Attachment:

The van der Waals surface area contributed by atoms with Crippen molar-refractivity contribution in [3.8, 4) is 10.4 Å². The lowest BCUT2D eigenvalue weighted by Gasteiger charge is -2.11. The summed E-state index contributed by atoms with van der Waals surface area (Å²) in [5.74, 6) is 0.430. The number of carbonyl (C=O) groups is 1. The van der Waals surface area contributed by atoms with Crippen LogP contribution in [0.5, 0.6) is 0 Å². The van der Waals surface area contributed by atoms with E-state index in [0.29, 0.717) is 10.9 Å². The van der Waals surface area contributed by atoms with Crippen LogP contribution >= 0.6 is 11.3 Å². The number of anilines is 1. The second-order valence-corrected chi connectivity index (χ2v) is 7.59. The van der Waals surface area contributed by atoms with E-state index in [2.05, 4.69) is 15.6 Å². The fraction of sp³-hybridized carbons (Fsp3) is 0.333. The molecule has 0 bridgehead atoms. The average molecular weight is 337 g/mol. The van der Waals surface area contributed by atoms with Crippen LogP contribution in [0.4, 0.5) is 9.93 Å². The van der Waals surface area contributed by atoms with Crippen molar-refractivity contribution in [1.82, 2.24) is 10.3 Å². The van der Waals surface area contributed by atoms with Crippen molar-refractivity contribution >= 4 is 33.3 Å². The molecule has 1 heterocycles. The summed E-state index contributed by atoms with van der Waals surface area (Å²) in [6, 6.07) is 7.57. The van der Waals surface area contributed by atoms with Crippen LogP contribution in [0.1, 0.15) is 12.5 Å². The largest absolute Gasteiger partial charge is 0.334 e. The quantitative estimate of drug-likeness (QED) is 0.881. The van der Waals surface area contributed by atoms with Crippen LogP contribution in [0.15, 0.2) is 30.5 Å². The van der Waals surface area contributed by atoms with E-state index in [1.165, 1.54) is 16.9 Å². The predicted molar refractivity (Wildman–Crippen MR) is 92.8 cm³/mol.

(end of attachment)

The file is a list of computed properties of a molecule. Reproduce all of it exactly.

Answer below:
The van der Waals surface area contributed by atoms with Crippen molar-refractivity contribution in [3.8, 4) is 10.4 Å². The lowest BCUT2D eigenvalue weighted by Gasteiger charge is -2.11. The summed E-state index contributed by atoms with van der Waals surface area (Å²) in [5.74, 6) is 0.430. The number of carbonyl (C=O) groups is 1. The van der Waals surface area contributed by atoms with Crippen LogP contribution in [0.5, 0.6) is 0 Å². The van der Waals surface area contributed by atoms with E-state index in [0.29, 0.717) is 10.9 Å². The van der Waals surface area contributed by atoms with Crippen LogP contribution >= 0.6 is 11.3 Å². The number of anilines is 1. The second-order valence-corrected chi connectivity index (χ2v) is 7.59. The van der Waals surface area contributed by atoms with E-state index in [2.05, 4.69) is 15.6 Å². The fraction of sp³-hybridized carbons (Fsp3) is 0.333. The molecule has 0 bridgehead atoms. The average molecular weight is 337 g/mol. The van der Waals surface area contributed by atoms with Crippen LogP contribution in [0.4, 0.5) is 9.93 Å². The van der Waals surface area contributed by atoms with Crippen molar-refractivity contribution in [1.82, 2.24) is 10.3 Å². The van der Waals surface area contributed by atoms with Crippen molar-refractivity contribution >= 4 is 33.3 Å². The molecule has 1 heterocycles. The summed E-state index contributed by atoms with van der Waals surface area (Å²) in [6, 6.07) is 7.57. The van der Waals surface area contributed by atoms with Crippen LogP contribution in [0.1, 0.15) is 12.5 Å². The largest absolute Gasteiger partial charge is 0.334 e. The quantitative estimate of drug-likeness (QED) is 0.881. The van der Waals surface area contributed by atoms with Crippen LogP contribution in [0.15, 0.2) is 30.5 Å². The van der Waals surface area contributed by atoms with E-state index in [1.165, 1.54) is 16.9 Å². The predicted molar refractivity (Wildman–Crippen MR) is 92.8 cm³/mol.